For years, people have complained that Asheville’s Unified Development Ordinance is a cumbersome, unwieldy monster that adds unnecessary time and expense to land-development projects. Considering the layers of boards, committees and other groups charged with reviewing development proposals, we can conclude that the critics have a point.
How, then, to explain the fact that in recent years, highly controversial downtown projects have sailed quietly and smoothly through the administrative process before bursting like a thunderclap upon the public’s consciousness in late-stage public hearings? (Think Staples, the Grove Park Inn’s City/County Plaza building, the Battery Park parking garage, Parkside, and Tony Fraga’s Haywood Park development.) How did these proposals move through planning and zoning boards or review committees, as well as the Pack Square Conservancy and the Downtown Commission, without serious challenge—or even meaningful public input?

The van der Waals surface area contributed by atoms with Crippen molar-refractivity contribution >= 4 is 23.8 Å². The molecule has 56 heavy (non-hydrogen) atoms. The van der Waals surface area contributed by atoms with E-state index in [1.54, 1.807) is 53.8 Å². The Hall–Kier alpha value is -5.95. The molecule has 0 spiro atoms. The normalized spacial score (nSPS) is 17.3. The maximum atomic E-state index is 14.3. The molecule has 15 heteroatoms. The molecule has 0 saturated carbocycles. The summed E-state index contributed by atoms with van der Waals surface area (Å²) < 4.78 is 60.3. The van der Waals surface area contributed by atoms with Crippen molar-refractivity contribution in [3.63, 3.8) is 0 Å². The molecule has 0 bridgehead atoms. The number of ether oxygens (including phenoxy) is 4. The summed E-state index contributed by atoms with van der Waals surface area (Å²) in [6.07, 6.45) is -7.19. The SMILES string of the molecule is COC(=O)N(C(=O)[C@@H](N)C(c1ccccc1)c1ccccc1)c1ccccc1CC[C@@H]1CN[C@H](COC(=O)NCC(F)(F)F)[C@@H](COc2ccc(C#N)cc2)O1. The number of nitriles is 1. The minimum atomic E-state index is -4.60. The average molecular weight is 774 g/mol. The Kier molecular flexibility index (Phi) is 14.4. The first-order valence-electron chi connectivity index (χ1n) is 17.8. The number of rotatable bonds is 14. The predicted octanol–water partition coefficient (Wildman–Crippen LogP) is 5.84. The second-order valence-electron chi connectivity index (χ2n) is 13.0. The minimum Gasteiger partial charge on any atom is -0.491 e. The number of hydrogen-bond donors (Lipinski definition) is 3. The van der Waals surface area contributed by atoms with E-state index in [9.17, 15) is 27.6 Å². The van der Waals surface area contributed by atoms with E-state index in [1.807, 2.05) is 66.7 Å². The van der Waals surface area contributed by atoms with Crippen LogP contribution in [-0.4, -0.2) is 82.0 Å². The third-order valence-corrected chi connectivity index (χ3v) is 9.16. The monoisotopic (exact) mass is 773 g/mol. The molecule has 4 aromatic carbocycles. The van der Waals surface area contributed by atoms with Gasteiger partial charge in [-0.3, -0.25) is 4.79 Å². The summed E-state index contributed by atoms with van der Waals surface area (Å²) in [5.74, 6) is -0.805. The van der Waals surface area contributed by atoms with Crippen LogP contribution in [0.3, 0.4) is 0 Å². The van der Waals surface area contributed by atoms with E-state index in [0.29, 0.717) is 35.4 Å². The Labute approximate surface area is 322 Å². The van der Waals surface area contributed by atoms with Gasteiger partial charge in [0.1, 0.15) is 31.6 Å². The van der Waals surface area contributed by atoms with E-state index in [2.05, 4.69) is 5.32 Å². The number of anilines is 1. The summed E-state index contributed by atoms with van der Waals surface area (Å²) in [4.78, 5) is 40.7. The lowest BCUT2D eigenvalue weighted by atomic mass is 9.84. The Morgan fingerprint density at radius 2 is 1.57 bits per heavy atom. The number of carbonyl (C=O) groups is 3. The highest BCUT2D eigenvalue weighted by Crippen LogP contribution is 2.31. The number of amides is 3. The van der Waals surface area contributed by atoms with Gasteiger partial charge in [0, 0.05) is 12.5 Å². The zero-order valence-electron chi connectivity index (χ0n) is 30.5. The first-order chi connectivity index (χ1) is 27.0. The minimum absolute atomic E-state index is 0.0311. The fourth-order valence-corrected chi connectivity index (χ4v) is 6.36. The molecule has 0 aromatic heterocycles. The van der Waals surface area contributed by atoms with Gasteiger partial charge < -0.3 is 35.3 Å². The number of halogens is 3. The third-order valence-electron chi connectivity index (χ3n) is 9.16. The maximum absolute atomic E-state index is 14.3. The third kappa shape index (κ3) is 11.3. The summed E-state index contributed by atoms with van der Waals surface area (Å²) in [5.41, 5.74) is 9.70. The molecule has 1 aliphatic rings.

Could it be that Asheville harbors a cadre of well-connected professionals who are experts at navigating (dare one say manipulating?) the city’s development process? People whose expertise is available for a hefty fee to well-heeled developers?
Not a chance. How do I know that? If any such shenanigans were afoot, Asheville’s daily newspaper and its local TV newshounds would have been all over the story long ago.
— John D. Johnston, Jr.